They are taking place right now in Beijing, China, Sept. 6-15. Here's the USATT page and the ITTF page for the event. Here are pictures. Representing USA are Tahl Leibovitz and Sherri Umscheid, with Angie Bengtsson the USA Coach. Tahl made the quarterfinals of Class 9.
The 5 Coolest Table Tennis Tables in Existence
Here's the article by Matt Hetherington.
Youth Olympic Games Tribute to Lily Zhang
Here's the video (3:15), created by Jim Butler. (She got the bronze in Under 18 girls.)
Southern Open Highlights Video
Here's the video (9:56).
Completely Insane Rally by Ma Lin
Here's the video (1:10), with Ma on the far side.
The Power of Sidespin
Here's a highlights video (5:01) from four years ago that I don’t think I've ever posted.
The Port City Ping Pong Throwdown
Here's the promotional video (2:49), from the Wilmington TTC in North Carolina.
Here's an animated gif image of what appears to be a wizard playing table tennis with his scepter! (Is that Loki from the movie Thor?)
Send us your own coaching news!
Here's a rundown of my coaching yesterday. I left my house at 2:30 to pick up two players for our afterschool program (Willie and Jessie). From 3:30-4:00 PM I worked with Andrew, the nine-year-old I blogged about yesterday who was rapidly learning how to hit forehands. Today's goal was to hit 20 forehands in a row. Believe it or not, he got 19 in a row and then missed three times in a row! Obviously it was mental - and sure enough, as he approached 20 each time he fell back into his old habit of lunging at the ball, thereby swatting the ball off the end. I had him shadow stroke some more, and we tried again - and this time he not only got 20, he went right on up to 54. Not bad for this fourth 30-minute lesson. From 4-4:30 PM I fed multiball to him and Willie.
I was supposed to coach Daniel from 5-6 PM (nine-year-old, rated about 1600), but his dad called around 4:30 and said that his wrist was bothering him from some accident at school, and so needed to rest it. Between 4:30 and 5:00 I helped Willie and Andrew with their homework. Then I got in my car and drove to McDonalds where I had a chicken sandwich and read for nearly an hour.
Then I coached Matt (13, about 1600) from 6-7:15PM. Matt has a lot of power on his forehand, and doesn't seem to realize it and his shots wander about a bit, so when we do drills it's often hard for me to adjust to them and block back as accurately as I'd like. We spent a lot of time doing the 2-1 drill - backhand from backhand side, forehand from backhand side, forehand from forehand side, with all his shots going to my backhand - and because of the pace he kept, we had trouble with consistency. It got better as we went along. When I said it was time to switch to some multiball practice, he wanted to continue, so we probably did over 20 minutes straight of the 2-1 drill. When you do this drill, if you have trouble covering the wide forehand it's usually because you were off-balanced when you finished the previous shot, the forehand from the backhand side, with your weight off to the right (for a righty). Also, if you go too fast and the balls spray around, then even a coach can have difficulty placing the balls correctly!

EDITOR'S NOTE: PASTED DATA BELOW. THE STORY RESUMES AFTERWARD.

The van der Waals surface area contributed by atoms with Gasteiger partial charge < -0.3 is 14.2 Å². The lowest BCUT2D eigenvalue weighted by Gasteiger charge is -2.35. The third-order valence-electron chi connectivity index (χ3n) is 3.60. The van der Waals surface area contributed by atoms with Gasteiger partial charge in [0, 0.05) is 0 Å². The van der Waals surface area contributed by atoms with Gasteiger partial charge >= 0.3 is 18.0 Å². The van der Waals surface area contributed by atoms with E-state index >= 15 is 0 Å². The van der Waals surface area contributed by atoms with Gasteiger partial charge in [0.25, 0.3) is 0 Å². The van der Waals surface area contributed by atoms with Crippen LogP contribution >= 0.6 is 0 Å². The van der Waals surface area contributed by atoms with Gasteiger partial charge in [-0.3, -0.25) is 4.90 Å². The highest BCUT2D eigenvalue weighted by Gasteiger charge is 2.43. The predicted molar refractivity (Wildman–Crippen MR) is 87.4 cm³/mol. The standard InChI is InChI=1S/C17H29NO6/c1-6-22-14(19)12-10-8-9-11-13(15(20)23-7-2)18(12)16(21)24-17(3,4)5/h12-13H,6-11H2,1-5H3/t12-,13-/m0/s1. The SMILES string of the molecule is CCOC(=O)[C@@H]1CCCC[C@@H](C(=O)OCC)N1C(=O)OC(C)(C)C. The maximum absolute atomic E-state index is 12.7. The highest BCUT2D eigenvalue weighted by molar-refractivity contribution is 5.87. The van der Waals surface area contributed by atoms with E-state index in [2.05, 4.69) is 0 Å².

Last up was Sameer (13, also around 1600). This was only his second session after taking a month off because of knee problems. His goal was to do 50 forehand loops and 50 backhand loops (or off-the-bounce topspins) in a row. On the forehand side he kept missing between 35 and 40, but eventually he got it. He got the 50 on the backhand pretty quickly. After taking the time off, the biggest hurdle is he's fallen back into his old habit of standing up too straight, so we're working on that.
Today's going to be just as busy. Once I again I leave at 2:30 to pick up kids, then coach the afterschool program from 3:30-4:30. Then I coach pretty much continuously until 8:15PM, including a new junior training program from 6-7PM with an even ten kids.